I didn’t realise that.  I only know to be dependent on a parent visa the cut off is 23.  With the cut backs on these visas my clock is very much ticking in this regard.  

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10 hours ago, 2Para_Mike83 said:

I am currently in the process of coming to Australia to work which will be on a sponsored visa. My wife is an only child, we have 2 children and the mother in law lives with us in the UK and is financially vested. I need to bring her with us.

Impossible.   There is a parent visa, but you can't even apply for one until you've got a permanent visa yourself and have lived here for a few years.  By that time, it's impossible to predict what kind of parent visa will be available or whether it will be offered at all. 

However if it's the same as it is now, once you apply you'll have to wait at least 15 years to get the visa granted - only a very small quota is granted each year, and there's already a waiting list of thousands. 

Bottom line is that most countries don't want to allow parents in because they are a massive cost to the taxpayer in medical and aged care costs as they get older.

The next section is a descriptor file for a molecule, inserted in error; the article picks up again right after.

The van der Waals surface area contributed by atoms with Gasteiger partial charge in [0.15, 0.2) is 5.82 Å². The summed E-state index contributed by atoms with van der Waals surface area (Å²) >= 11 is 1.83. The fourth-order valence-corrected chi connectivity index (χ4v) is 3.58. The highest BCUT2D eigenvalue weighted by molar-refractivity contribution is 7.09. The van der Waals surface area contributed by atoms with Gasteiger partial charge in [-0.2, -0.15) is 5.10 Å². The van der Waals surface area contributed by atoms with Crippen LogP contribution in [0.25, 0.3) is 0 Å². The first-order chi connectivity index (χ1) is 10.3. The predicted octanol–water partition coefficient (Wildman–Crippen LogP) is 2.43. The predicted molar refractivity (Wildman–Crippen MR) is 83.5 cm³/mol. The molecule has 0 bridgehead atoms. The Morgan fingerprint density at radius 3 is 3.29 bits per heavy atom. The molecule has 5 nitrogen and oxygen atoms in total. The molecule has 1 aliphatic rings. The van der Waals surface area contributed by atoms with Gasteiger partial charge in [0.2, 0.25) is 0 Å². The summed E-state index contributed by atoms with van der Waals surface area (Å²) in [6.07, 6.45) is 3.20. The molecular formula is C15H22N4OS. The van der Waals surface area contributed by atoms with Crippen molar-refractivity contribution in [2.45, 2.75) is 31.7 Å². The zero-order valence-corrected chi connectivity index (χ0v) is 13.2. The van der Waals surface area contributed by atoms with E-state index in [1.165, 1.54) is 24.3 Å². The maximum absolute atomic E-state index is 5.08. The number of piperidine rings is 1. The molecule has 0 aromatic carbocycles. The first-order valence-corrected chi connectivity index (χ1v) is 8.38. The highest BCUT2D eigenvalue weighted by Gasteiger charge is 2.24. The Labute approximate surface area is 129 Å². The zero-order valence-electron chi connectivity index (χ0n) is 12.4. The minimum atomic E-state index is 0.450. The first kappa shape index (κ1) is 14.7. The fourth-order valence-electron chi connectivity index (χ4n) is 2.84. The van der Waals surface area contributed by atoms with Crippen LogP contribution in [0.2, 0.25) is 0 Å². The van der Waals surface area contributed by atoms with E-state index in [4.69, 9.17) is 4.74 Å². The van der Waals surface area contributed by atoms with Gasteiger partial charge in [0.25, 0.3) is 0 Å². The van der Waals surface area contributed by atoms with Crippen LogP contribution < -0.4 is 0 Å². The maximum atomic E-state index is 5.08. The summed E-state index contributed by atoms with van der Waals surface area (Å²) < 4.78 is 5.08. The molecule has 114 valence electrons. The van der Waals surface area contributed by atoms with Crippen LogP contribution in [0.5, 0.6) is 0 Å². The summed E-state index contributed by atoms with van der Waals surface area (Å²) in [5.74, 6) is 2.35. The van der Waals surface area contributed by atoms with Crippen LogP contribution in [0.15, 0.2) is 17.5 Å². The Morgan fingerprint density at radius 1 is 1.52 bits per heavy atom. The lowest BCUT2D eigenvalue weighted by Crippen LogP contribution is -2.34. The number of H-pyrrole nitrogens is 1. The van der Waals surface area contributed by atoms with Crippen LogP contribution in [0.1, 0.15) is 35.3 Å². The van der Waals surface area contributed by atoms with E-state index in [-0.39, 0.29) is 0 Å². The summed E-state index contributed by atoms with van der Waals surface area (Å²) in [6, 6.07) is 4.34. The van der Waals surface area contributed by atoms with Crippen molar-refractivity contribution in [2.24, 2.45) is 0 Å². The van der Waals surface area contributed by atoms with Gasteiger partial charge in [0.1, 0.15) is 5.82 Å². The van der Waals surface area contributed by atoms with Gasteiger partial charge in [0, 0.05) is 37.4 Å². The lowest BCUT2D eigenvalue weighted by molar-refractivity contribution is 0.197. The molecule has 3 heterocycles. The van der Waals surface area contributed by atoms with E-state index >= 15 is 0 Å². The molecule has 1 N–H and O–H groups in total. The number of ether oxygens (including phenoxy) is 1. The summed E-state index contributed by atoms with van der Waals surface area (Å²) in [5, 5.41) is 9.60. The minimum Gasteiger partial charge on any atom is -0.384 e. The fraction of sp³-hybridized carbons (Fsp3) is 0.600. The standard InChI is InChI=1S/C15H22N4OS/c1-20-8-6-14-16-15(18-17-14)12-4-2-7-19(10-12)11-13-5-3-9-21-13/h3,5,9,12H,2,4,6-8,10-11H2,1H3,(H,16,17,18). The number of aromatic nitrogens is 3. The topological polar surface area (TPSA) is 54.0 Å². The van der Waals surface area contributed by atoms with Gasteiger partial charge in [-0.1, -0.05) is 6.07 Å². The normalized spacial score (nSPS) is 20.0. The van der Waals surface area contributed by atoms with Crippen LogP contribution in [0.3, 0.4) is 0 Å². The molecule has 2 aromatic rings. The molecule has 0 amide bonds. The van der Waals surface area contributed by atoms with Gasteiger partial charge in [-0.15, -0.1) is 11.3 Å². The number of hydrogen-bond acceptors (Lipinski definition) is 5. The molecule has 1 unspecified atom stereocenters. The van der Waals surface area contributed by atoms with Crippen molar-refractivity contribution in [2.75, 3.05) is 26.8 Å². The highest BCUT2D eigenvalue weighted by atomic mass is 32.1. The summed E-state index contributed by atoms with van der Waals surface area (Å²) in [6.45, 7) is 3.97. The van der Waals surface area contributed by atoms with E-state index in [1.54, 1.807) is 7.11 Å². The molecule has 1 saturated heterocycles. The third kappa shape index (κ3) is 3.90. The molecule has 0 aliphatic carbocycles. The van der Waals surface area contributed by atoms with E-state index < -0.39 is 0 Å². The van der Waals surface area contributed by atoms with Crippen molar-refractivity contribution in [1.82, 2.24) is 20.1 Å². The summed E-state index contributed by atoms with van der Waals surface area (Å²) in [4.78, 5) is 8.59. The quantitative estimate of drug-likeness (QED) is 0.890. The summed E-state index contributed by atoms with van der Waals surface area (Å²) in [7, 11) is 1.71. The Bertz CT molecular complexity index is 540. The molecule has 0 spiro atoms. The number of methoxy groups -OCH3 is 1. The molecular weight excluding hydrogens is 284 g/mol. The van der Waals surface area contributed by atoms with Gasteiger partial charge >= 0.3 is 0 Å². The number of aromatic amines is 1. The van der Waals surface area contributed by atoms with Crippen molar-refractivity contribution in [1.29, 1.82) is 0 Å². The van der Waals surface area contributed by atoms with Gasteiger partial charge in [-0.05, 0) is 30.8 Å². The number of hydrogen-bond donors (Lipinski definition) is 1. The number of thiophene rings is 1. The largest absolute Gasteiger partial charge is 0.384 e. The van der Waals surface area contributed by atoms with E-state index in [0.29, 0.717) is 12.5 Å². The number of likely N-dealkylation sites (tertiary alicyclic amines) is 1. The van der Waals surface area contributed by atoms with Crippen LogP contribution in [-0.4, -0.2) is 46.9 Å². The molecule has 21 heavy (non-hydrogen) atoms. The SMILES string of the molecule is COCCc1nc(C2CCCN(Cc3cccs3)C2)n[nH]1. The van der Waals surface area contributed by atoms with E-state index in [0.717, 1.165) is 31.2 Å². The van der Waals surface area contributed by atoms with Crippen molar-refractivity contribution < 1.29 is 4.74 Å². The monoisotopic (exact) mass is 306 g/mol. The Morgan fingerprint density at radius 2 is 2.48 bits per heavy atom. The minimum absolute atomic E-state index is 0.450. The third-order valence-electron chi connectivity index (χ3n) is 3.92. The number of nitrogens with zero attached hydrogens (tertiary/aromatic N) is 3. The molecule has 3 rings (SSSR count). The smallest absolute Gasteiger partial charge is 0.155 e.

Edited by Marisawright
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Scot by birth, emigrated 1985 | Aussie husband applied UK spouse visa Jan 2015, granted March 2015, moved to UK May 2015 | Returned to Oz June 2016

"The stranger who comes home does not make himself at home but makes home itself strange." -- Rainer Maria Rilke

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On another subject (you may be aware of this, but just in case):  If you are arriving on a 482 visa, and you've been told you can seamlessly transition to a permanent visa in due course, please don't believe it.